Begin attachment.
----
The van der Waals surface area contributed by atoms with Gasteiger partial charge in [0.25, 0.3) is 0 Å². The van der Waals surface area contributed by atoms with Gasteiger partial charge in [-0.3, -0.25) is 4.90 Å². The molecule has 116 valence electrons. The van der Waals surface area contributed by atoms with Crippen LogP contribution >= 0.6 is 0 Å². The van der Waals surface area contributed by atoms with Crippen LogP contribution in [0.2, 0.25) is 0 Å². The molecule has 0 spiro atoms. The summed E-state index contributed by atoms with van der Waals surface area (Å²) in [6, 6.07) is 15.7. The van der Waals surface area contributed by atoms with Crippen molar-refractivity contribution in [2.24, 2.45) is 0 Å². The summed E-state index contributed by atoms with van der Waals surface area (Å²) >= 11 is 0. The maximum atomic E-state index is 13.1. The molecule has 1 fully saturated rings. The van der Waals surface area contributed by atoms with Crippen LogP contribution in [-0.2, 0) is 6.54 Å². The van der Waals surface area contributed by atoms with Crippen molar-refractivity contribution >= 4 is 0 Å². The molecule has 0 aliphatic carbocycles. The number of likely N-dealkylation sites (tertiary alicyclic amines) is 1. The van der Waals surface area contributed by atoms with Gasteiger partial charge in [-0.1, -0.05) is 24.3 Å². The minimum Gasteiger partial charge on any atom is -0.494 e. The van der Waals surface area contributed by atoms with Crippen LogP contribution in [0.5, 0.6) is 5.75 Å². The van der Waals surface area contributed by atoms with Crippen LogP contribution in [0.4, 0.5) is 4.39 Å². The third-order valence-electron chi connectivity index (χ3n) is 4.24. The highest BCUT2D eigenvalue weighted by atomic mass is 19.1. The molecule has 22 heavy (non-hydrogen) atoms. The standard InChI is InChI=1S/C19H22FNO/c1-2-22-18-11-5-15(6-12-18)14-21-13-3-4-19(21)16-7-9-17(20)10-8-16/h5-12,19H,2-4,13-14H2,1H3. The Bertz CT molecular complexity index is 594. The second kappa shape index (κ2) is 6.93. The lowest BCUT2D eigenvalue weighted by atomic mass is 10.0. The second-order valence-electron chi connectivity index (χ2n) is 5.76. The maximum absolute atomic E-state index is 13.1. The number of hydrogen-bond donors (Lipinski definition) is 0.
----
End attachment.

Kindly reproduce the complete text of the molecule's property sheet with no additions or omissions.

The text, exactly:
The van der Waals surface area contributed by atoms with Gasteiger partial charge in [0.25, 0.3) is 0 Å². The van der Waals surface area contributed by atoms with Gasteiger partial charge in [-0.3, -0.25) is 4.90 Å². The molecule has 116 valence electrons. The van der Waals surface area contributed by atoms with Crippen LogP contribution >= 0.6 is 0 Å². The van der Waals surface area contributed by atoms with Crippen LogP contribution in [0.2, 0.25) is 0 Å². The molecule has 0 spiro atoms. The summed E-state index contributed by atoms with van der Waals surface area (Å²) in [6, 6.07) is 15.7. The van der Waals surface area contributed by atoms with Crippen molar-refractivity contribution in [2.24, 2.45) is 0 Å². The summed E-state index contributed by atoms with van der Waals surface area (Å²) >= 11 is 0. The maximum atomic E-state index is 13.1. The molecule has 1 fully saturated rings. The van der Waals surface area contributed by atoms with Crippen LogP contribution in [-0.2, 0) is 6.54 Å². The van der Waals surface area contributed by atoms with Crippen molar-refractivity contribution >= 4 is 0 Å². The molecule has 0 aliphatic carbocycles. The number of likely N-dealkylation sites (tertiary alicyclic amines) is 1. The van der Waals surface area contributed by atoms with Gasteiger partial charge in [-0.1, -0.05) is 24.3 Å². The minimum Gasteiger partial charge on any atom is -0.494 e. The van der Waals surface area contributed by atoms with Crippen LogP contribution in [0.5, 0.6) is 5.75 Å². The van der Waals surface area contributed by atoms with Crippen LogP contribution in [0.4, 0.5) is 4.39 Å². The third-order valence-electron chi connectivity index (χ3n) is 4.24. The highest BCUT2D eigenvalue weighted by atomic mass is 19.1. The molecule has 22 heavy (non-hydrogen) atoms. The standard InChI is InChI=1S/C19H22FNO/c1-2-22-18-11-5-15(6-12-18)14-21-13-3-4-19(21)16-7-9-17(20)10-8-16/h5-12,19H,2-4,13-14H2,1H3. The Bertz CT molecular complexity index is 594. The second kappa shape index (κ2) is 6.93. The lowest BCUT2D eigenvalue weighted by atomic mass is 10.0. The second-order valence-electron chi connectivity index (χ2n) is 5.76. The maximum absolute atomic E-state index is 13.1. The number of hydrogen-bond donors (Lipinski definition) is 0.